Egyptian: Mummified meat as burial object

Supplies for life after that were embalmed and buried in small minis rgen

Mummy of a ring-rib from the 14th century BC. in a small coffin © PNAS
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Even in the afterlife, the elite of ancient Egypt wanted to dine with pleasure. Elaborately mummified meat thus enriched their grave goods. For the first time researchers have taken a closer look at these so-called meat mummies. As it turned out, the type of preservation also reveals the status of the dead: For the most exclusive deceased, the meat was also mummified consuming and placed in small coffins, according to the researchers in the journal "Proceedings of the National Academy of Sciences".

In ancient Egypt, people had a very realistic idea of ​​life after death. They believed that the most perfect preservation of the corpse in this world was important for life in the hereafter. So they developed elaborate mummification techniques, which sometimes used precious substances such as balm and resins. The grave of the dead was also often equipped with spectacular grave goods. The finds in the tomb of Pharaoh Tutankhamun document this impressively.

Provision for life afterwards

In addition to art treasures were given to the deceased and mummified animals on the trip and also provisions should not be missed. These meals included bread and treats as well as meat products. The hearty delicacies were preserved, wrapped in bandages and even placed in small coffins. Which techniques were used for these meat mummies, was hardly explored so far. This gap has now been closed by Katherine Clark of the University of Bristol and her colleagues.

For their study, the researchers examined samples of four meat mummies from different tombs from the 10th to the 13th century BC. It was a piece of veal, duck meat, goat meat and beef ribs. The analyzes showed that very different techniques had been used for their conservation.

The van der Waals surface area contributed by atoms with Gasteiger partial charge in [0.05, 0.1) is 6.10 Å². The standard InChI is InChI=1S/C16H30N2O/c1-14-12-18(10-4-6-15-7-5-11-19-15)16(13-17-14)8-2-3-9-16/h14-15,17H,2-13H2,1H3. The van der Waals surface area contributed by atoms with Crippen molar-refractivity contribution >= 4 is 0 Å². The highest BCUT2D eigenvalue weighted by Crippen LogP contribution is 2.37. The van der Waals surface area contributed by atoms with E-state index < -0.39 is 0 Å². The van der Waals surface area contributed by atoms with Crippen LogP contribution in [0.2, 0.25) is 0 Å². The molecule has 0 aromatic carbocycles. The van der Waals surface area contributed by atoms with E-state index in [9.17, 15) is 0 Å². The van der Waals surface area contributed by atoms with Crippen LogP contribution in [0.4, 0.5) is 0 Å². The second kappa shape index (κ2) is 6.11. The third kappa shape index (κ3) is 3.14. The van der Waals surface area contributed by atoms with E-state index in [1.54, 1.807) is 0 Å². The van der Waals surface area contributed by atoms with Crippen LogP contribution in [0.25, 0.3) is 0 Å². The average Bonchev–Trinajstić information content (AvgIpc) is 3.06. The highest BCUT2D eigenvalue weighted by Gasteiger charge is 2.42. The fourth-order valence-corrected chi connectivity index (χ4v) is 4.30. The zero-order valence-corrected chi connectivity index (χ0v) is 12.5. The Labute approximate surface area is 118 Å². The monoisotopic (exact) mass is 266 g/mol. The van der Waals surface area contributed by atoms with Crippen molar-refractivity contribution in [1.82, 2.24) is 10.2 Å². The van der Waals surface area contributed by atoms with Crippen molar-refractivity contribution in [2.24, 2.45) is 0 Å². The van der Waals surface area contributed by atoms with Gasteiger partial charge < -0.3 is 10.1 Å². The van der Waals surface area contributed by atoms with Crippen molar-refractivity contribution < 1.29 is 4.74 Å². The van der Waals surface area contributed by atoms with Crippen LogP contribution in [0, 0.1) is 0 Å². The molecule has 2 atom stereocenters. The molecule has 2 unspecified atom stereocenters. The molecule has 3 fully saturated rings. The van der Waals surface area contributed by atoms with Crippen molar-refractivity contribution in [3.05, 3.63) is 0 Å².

The radiograph of the mummified rib shows the bandages PNAS

Expensive meat mummies only for the richest

The duck meat had just been dried. In the case of veal and goat meat, on the other hand, researchers in the bandages found traces of animal fats not derived from the meat. It was therefore probably substances with which the bandages had been treated. The most elaborate variant, however, Clark and her colleagues found in the bovine ribs. Their bandages had apparently been treated with a special balm that contained precious plant resins. display

This procedure was also used for the very high standards of mummification of some of the dead. The bovine ribs were mummified even more complex than some corpses of the Pharaohs, the researchers say. According to them, this documents the clear range in the level of techniques depending on the status of the deceased. Rich people could afford precious procedures, while others had just enough dried meat. Apparently, some principles of human culture never seem to change ... (Proceedings of the National Academy of Sciences, 2013; doi: 10.1073 / pnas.1315160110)

(PNAS, 19.11.2013 - MVI)